Concussions are a hot topic right now on football fields across the country and on the big screen. The attention placed on the dangers of returning to the playing field after suffering a concussion are becoming more well-known with each passing football season. One director at a research center at a university in North Carolina that focuses on sport-related traumatic brain injury is worried that parents, players and coaches may underestimate how easy it can be to suffer a brain injury in other sports.
The American Journal of Sports Medicine published a study a few months ago that found that concussions were most likely to be found in college athletes who were involved in football, wrestling, men’s ice hockey, women’s ice hockey, women’s soccer and women’s basketball. One Colorado School of Public Health epidemiologist tracks concussions in high school athletes in 22 sports. Only one has not had a concussion reported so far — tennis.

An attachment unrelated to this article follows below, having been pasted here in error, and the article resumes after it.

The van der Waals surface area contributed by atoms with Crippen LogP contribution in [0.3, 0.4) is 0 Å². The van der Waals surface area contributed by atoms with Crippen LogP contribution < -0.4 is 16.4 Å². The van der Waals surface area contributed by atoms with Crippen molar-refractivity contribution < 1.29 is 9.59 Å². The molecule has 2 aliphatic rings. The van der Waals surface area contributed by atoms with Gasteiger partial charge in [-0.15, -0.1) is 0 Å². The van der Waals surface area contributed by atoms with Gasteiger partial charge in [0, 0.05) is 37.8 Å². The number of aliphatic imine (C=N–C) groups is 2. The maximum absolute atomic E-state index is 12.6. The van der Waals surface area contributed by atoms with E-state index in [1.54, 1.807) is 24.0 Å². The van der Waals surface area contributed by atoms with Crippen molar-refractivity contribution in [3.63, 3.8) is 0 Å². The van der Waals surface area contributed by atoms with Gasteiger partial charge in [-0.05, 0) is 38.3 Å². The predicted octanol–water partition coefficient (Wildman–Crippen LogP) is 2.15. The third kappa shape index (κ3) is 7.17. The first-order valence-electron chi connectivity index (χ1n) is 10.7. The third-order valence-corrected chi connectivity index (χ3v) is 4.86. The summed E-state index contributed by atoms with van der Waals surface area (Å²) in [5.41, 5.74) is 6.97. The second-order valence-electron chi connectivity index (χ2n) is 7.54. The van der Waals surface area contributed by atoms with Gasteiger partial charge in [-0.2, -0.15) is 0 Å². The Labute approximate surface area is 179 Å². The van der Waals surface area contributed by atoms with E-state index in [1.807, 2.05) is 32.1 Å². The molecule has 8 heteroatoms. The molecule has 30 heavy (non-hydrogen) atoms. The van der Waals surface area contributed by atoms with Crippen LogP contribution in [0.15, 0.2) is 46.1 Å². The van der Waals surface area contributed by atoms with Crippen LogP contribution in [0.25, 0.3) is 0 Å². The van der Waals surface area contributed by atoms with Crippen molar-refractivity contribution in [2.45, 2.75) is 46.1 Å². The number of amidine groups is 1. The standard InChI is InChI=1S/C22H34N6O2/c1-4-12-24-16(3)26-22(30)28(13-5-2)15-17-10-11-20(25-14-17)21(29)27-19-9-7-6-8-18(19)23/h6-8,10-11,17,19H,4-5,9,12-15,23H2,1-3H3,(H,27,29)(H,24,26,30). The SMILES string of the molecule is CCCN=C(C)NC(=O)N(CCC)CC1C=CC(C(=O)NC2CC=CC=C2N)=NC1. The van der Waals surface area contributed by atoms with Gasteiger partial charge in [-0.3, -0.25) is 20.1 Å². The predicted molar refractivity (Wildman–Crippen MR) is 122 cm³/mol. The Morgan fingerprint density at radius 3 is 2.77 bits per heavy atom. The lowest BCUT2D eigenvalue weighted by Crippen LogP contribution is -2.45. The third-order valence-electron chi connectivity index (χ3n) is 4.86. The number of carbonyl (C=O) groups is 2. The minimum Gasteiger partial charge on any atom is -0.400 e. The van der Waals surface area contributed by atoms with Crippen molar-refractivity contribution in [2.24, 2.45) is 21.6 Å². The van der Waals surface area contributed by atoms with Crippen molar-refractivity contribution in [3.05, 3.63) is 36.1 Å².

Brain injuries are not the only dangers football players face. Indirect brain trauma is responsible for more deaths than TBIs, such as cardiac arrest and heat stroke. In the last decade studied by the Korey Stringer Institute, which was from 2000 through 2009, indirect-trauma deaths accounted for 108 deaths. Direct trauma accounted for 41 deaths.
Continued vigilance in identifying concussions is crucial in football and other sports. Medical technology currently does not have a blood test to detect a concussion, but that is the subject of many research projects in the country.
Children, teens and adults who suffer a traumatic brain injury because of another person’s negligence can seek compensation through civil court. You can learn more from an experienced personal injury lawyer.
Source: The Bulletin, “Column: Being smart about your child’s brain,” Frank Bruni, Dec. 27, 2015